First Farmer-Free Robot Farm Looking to Open in Japan by 2017
One of the biggest challenges agriculture faces today is that young people don’t want to do it. Most farmers these days are in their 50s, and even though a few mustachioed hipsters have left the comfortable confines of their Bushwick lofts to get back to the earth, for the average youngster, farming isn’t as hip as creating an app or being an EDM DJ or whatever the other cool jobs are out there.
So here’s a novel solution: Let robots do our farming. A company from Japan called Spread is working on opening a completely automated indoor farm near Kyoto by 2017. Somewhat humorously referred to as a “vegetable factory,” the company claims the facility could harvest 30,000 heads of lettuce in a single day, with an output of 10 million heads of lettuce a year, all while being the first ever farm to require no actual farmers. According to Modern Farmer, “robots will eventually handle the entire process, including planting seeds, germinating the seeds, transplanting them into larger beds, growing the new vegetable, and harvesting.”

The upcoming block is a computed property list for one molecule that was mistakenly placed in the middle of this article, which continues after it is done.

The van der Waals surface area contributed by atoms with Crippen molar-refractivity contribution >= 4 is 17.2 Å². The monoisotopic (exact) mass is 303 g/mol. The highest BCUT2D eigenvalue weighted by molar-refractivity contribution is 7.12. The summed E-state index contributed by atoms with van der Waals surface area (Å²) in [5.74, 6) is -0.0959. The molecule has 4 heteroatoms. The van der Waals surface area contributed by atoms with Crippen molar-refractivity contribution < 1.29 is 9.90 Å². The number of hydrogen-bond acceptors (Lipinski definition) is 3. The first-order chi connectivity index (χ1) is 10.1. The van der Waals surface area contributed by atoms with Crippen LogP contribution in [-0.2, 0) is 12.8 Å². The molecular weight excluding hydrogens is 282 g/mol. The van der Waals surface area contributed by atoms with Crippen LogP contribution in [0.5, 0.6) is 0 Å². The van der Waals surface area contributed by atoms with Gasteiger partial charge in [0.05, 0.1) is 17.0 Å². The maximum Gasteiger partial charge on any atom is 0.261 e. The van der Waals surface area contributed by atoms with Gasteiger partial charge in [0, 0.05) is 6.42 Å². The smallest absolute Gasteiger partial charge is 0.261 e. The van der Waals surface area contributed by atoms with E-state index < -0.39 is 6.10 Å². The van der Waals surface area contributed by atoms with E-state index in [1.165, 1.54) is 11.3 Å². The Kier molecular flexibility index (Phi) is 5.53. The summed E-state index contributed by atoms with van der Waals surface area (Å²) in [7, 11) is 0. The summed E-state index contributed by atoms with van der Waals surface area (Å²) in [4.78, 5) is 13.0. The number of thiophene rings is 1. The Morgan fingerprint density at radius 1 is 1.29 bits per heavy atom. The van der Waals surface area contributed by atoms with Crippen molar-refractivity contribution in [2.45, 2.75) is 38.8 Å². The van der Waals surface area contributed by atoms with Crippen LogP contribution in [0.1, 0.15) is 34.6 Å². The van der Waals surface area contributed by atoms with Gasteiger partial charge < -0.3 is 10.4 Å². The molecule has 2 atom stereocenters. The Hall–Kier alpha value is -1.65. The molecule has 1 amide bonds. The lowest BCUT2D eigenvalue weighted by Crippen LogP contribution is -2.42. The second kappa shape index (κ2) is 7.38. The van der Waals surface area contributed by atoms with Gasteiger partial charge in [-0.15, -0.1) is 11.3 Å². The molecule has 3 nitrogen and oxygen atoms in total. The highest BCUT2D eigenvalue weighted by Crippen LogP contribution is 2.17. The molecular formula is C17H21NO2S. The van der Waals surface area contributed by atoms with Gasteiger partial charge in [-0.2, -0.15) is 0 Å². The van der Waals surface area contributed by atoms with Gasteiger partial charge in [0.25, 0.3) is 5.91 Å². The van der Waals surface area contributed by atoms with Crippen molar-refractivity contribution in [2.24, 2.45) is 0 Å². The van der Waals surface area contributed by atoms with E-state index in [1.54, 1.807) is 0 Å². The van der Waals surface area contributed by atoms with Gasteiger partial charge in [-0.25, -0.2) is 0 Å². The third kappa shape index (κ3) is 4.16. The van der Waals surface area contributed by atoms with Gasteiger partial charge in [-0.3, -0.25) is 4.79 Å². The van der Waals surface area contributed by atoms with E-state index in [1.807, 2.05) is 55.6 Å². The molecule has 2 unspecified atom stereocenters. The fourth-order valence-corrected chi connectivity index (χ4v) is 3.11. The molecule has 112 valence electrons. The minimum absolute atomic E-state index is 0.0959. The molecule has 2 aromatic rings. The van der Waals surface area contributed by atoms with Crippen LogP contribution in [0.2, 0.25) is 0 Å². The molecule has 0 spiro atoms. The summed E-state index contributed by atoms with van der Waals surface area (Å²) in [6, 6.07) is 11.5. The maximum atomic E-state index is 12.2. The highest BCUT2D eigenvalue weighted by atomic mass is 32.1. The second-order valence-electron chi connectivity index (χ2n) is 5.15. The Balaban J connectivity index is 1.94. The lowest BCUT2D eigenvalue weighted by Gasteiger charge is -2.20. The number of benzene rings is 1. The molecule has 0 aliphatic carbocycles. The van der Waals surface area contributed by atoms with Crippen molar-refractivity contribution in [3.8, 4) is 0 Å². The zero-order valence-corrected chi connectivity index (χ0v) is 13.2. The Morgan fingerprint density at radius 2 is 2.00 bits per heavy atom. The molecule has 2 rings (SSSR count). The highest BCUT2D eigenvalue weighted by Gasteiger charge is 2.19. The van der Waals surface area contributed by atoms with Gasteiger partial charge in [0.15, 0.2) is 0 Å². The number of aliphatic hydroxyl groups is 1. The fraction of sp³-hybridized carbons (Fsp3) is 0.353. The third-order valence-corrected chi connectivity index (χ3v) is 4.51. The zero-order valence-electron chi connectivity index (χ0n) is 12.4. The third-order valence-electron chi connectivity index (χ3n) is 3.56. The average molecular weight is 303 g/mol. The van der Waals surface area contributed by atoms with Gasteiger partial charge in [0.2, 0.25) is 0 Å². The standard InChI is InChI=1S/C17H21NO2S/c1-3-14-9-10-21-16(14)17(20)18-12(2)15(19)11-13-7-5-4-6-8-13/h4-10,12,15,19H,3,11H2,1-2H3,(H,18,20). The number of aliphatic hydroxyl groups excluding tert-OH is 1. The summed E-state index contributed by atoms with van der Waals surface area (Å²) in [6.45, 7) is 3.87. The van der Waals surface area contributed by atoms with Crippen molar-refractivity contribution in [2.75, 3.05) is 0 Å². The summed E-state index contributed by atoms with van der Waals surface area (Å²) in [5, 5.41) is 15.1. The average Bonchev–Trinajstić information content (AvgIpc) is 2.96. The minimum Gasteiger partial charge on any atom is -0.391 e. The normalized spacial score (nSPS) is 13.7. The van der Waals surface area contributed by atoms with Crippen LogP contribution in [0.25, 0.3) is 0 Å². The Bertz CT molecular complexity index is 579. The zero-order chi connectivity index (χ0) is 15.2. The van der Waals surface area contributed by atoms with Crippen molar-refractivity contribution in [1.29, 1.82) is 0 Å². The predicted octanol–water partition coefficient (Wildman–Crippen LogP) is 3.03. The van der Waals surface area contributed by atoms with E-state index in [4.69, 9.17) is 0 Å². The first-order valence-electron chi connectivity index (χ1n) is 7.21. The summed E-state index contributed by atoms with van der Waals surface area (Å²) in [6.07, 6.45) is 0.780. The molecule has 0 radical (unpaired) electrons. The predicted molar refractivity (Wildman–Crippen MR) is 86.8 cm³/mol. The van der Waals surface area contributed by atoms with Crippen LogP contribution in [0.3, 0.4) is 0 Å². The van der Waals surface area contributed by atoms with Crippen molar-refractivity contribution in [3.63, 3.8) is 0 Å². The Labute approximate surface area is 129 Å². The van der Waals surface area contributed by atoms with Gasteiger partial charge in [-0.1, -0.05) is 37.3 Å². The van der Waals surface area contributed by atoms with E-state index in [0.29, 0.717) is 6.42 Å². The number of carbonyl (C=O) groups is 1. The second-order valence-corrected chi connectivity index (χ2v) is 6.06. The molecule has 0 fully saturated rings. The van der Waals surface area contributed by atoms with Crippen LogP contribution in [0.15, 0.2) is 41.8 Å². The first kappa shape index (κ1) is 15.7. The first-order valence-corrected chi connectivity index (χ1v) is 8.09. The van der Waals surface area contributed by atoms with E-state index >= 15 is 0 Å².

The Wall Street Journal says the lettuce will initially be sold in Japan for about the same price as normal lettuce, but the prices would probably eventually be cheaper. However, robot lettuce is about more than price. “There are several reasons vegetable factories will be needed in the future in order to create a sustainable society,” Spread’s Kiyoka Morita said to Fast Company. Indoor farms, which Spread has been opening since 2006, use less water and recycle more of what they do use. They also eliminate the need for pesticides and herbicide,s since the whole process works within a closed system.
Wait, a burgeoning technology industry that stresses sustainability? Now, that’s a job I could see a teenager taking interest in. Maybe letting robots do our farming is the way to make it cool again.